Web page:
The system currently generates 10 to 12 kilowatts of power, with plans to ramp up to 20 to 30 kilowatts. It was installed by Sundial Solar of Minneapolis in partnership with the University of St. Thomas School of Engineering and Cummins Power Generation. Students from the University of St. Thomas and Anoka-Ramsey Community College are studying the power grid’s operations.

“The whole idea is that it is a demonstration project to show that [power grids] can be done,” explained Sundial CEO Jon Kramer. “It blows my mind what we’re doing.” Future plans call for using solar panels that will be manufactured by Silicon Energy in the nearby town of Mountain Iron.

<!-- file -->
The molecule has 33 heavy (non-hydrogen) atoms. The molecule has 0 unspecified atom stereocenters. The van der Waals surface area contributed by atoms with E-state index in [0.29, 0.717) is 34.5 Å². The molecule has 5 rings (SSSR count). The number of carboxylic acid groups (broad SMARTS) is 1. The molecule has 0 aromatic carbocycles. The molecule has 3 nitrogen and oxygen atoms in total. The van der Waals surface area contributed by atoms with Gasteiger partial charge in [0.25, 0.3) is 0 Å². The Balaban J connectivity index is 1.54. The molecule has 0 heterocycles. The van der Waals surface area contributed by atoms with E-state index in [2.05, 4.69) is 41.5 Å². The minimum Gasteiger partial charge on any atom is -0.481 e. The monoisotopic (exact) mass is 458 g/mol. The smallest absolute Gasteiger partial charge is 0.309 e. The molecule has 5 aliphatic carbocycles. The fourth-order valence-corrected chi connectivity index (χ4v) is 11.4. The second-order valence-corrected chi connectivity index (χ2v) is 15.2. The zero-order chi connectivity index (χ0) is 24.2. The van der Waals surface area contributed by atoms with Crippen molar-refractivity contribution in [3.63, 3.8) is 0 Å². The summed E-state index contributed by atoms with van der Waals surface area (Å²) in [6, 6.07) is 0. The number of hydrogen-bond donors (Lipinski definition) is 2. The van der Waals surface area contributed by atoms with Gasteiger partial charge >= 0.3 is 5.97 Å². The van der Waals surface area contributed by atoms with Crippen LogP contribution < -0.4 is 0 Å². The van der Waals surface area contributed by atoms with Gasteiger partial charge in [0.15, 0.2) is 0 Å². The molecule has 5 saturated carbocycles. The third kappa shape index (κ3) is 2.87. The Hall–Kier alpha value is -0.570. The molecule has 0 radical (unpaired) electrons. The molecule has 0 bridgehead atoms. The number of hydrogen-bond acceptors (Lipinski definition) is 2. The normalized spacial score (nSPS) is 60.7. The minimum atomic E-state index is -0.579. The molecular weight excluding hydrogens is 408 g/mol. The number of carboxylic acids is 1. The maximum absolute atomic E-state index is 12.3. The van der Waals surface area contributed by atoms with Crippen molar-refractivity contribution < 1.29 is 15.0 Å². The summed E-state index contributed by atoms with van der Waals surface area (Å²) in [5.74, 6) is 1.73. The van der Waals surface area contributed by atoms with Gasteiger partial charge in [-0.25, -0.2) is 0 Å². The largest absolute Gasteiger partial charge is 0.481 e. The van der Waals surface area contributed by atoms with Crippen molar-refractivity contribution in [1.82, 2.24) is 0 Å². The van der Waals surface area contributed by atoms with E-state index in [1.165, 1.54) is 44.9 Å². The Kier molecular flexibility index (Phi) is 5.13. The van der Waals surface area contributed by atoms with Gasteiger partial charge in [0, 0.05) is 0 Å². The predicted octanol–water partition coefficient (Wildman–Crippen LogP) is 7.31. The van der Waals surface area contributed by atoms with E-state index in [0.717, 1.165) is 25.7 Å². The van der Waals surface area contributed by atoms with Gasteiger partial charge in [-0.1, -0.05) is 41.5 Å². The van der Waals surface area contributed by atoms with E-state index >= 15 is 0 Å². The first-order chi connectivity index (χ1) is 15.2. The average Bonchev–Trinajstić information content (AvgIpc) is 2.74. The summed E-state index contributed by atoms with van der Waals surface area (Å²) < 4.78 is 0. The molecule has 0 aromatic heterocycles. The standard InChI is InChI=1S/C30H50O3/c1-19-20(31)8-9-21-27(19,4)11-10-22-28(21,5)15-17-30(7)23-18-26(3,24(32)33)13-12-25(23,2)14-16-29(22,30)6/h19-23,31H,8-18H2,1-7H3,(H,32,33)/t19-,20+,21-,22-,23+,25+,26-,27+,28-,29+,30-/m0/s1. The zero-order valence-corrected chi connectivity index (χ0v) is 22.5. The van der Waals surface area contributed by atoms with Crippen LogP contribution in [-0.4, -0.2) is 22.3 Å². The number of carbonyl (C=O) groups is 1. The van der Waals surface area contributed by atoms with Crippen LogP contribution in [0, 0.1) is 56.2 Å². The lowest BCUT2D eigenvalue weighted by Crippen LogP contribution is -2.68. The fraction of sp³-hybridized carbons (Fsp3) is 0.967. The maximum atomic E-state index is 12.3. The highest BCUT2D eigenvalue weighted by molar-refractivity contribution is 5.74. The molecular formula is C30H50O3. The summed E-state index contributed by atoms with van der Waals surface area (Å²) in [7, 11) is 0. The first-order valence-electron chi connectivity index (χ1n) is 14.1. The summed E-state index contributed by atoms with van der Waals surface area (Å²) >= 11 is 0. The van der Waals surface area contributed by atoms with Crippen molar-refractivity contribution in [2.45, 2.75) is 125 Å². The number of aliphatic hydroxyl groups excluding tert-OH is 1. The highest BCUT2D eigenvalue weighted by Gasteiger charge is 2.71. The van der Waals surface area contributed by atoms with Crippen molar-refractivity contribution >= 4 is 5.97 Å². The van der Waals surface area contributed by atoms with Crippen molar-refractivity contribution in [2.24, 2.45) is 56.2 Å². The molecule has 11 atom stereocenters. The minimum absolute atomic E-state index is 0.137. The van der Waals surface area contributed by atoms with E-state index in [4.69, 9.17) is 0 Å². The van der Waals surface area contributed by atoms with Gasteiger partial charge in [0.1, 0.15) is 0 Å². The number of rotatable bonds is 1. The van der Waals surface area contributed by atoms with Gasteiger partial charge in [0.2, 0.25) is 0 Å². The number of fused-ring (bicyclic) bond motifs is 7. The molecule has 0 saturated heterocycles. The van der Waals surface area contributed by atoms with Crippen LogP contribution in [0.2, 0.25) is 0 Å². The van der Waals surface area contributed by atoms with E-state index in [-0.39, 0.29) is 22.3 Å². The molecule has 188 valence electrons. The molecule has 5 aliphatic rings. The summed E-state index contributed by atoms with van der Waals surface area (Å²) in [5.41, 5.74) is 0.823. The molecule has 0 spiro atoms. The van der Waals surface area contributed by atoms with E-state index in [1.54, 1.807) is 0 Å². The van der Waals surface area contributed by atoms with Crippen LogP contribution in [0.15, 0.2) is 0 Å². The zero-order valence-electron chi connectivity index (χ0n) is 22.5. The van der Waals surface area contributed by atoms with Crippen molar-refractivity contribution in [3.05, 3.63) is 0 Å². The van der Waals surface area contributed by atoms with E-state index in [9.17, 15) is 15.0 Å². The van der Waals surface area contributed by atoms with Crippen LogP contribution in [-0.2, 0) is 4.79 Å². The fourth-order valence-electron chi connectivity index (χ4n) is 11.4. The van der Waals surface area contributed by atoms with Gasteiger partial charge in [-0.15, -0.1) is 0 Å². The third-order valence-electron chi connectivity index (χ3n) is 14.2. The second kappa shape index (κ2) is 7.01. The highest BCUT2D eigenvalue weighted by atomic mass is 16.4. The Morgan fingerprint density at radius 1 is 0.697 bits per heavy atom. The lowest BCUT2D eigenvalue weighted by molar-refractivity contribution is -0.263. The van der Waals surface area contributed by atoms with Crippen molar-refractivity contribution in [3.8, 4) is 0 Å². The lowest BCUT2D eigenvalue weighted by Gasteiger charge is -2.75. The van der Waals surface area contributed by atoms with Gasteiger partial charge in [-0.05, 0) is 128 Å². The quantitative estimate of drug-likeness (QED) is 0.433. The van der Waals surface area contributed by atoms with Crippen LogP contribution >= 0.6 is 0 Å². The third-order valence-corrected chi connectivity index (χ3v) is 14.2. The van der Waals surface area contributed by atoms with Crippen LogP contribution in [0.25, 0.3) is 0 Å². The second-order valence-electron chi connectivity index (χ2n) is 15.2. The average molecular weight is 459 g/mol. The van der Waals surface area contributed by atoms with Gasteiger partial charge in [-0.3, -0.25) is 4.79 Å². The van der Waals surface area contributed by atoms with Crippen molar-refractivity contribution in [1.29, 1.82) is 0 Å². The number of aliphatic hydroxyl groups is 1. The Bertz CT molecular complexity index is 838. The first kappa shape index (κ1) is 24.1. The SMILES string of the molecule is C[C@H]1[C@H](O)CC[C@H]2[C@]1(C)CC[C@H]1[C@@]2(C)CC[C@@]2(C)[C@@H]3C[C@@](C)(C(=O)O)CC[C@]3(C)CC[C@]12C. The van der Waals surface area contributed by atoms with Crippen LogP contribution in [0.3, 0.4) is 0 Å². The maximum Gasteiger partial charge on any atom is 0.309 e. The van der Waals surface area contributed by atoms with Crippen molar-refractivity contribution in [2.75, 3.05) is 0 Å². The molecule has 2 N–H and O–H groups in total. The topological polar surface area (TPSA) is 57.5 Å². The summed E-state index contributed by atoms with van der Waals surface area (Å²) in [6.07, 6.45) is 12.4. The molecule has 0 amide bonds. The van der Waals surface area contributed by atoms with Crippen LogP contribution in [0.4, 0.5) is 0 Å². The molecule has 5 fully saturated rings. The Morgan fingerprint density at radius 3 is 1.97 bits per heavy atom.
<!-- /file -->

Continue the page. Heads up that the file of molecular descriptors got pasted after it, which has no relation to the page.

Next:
The Wilderness Center encompasses Steger’s home, the lodge where all his polar expeditions were plotted, housing for staff and interns, a wood workshop, and the architecturally stunning conference center. Conceived by Steger during a prolonged blizzard on a dogsled expedition across Antarctica and built over the past 25 years mostly by apprentices working with master craftspeople, the conference center will bring together small groups of business, political, and citizen leaders to brainstorm solutions to critical environmental and social problems. The renewable power grid, Steger explains, will remind meeting participants about all that’s possible.

The center — which looks like an amalgam of a ski lodge, Gothic cathedral and solarium — is 85 percent complete and will host a pilot symposium about clean energy this fall, according to Steger.